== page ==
S&P 500, Dow jump over 2% to kick-start fourth quarter
US stock indices rose Monday at the start of the last quarter of a tumultuous year as investors worried about aggressive rate hikes amid historically high inflation and fears of slowing economic growth.
Ten of the 11 major S&P 500 sectors rose in afternoon trading, with the energy sector heading for its best day in more than three months.
oil majors Exxon Mobil (NYSE:) and Chevron Corp (NYSE:) rose more than 4%, following a rise in crude prices as sources said the Organization of the Petroleum Exporting Countries and its allies are considering their biggest production cut since the start of the COVID-19 pandemic. [O/R]
Megacap growth and technology companies like Apple (NASDAQ:) and Microsoft (NASDAQ:) each rose 2%, while banks gained 2.8%.
Data showed manufacturing activity grew at its slowest pace in nearly 2-1/2 years in September as new orders dwindled, likely because rising interest rates to curb inflation cooled demand for goods.
The Institute for Supply Management said the manufacturing PMI fell to 50.9 this month, with no estimates, but still above 50, indicating an expansion in production.
“U.S. equities are rising on weaker-than-expected manufacturing data as traders believe bad news for the economy is good news for the stock market,” said David Madden, market analyst at Equiti Capital.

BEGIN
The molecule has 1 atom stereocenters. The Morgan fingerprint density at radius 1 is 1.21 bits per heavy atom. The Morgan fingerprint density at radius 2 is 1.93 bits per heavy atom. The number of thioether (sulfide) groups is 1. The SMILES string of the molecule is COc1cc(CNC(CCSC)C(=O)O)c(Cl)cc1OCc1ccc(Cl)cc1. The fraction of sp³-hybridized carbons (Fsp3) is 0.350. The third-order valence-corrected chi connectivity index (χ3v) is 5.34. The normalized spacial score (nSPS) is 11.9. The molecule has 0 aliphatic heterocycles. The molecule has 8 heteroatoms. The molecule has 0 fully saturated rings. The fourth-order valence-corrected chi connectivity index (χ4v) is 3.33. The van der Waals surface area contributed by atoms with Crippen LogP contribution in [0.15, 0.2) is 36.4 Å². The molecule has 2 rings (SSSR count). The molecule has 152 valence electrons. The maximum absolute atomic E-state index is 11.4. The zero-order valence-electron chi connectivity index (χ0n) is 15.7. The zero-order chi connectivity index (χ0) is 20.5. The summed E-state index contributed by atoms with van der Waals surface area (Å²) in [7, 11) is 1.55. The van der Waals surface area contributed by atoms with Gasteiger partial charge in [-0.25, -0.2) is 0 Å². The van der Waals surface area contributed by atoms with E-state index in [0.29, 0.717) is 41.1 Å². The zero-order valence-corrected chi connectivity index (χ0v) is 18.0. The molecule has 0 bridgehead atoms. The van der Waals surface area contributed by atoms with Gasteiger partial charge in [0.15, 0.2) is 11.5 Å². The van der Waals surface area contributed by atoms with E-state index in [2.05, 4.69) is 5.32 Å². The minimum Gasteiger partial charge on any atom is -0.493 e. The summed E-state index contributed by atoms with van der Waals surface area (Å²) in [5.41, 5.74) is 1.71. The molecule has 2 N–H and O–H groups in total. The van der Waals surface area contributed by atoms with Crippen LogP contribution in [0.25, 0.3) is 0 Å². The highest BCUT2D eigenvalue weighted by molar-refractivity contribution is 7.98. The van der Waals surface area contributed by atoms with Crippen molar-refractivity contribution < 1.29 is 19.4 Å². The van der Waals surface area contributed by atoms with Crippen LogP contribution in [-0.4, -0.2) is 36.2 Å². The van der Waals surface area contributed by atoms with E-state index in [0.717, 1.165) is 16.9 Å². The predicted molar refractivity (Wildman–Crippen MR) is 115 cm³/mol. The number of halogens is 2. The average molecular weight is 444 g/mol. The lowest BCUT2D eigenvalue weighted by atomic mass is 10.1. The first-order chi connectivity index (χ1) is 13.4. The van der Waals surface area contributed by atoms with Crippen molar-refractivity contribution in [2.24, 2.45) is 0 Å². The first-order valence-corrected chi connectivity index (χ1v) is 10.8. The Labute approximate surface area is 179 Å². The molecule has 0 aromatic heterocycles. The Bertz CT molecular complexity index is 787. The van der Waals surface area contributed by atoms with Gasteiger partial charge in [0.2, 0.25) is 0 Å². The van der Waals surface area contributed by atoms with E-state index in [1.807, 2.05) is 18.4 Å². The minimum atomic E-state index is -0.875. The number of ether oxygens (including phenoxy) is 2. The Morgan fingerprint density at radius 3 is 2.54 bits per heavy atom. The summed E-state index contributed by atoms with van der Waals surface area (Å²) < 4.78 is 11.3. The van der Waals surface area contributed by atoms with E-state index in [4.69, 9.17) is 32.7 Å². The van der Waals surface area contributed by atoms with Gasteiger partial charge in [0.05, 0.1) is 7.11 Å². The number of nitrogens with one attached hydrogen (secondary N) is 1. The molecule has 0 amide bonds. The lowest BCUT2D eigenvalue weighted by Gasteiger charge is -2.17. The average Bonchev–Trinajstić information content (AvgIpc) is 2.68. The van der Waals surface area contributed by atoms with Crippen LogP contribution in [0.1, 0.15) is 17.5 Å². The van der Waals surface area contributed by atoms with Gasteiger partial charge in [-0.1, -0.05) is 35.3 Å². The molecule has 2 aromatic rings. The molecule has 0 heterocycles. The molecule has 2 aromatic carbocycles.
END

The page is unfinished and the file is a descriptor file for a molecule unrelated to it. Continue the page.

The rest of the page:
“There is speculation in some parts of the markets that the Fed could be ‘turning’, meaning the bank could try to raise interest rates at a slower pace.”
The benchmark continued to support rate-sensitive growth stocks, falling after British Prime Minister Liz Truss was forced to veer towards a top-rate tax cut. [US/]
All three major indices ended a volatile third quarter lower on Friday amid growing fears that the Federal Reserve’s aggressive monetary policy will plunge the economy into recession. [.N]
Tesla (NASDAQ:) Inc was down 8.4% after selling fewer-than-expected vehicles in the third quarter as deliveries lagged far behind production due to logistical hurdles. Peers Lucid Group fell 2% and Rivian Automotive 4%.
Major automakers are expected to report modest declines in new car sales in the US, but analysts and investors are concerned that an obscuring economic picture, not a stock shortage, will lead to a decline in future car sales.
Citigroup (NYSE:) and Credit Suisse became the last brokers to lower their year-end targets for 2022 as US equity markets endure the heat of aggressive central bank action to curb inflation.
Credit Suisse also set a year-end price target for 2023 for the benchmark index at 4,050 points, adding that 2023 would be a “year of weak, non-recessionary growth and falling inflation.”
The number of emerging issues outpaced the pastures with a 5.48-to-1 ratio on the NYSE and a 2.24-to-1 ratio on the Nasdaq.
The S&P index recorded one new 52-week highs and 23 new lows, while the Nasdaq recorded 45 new highs and 225 new lows.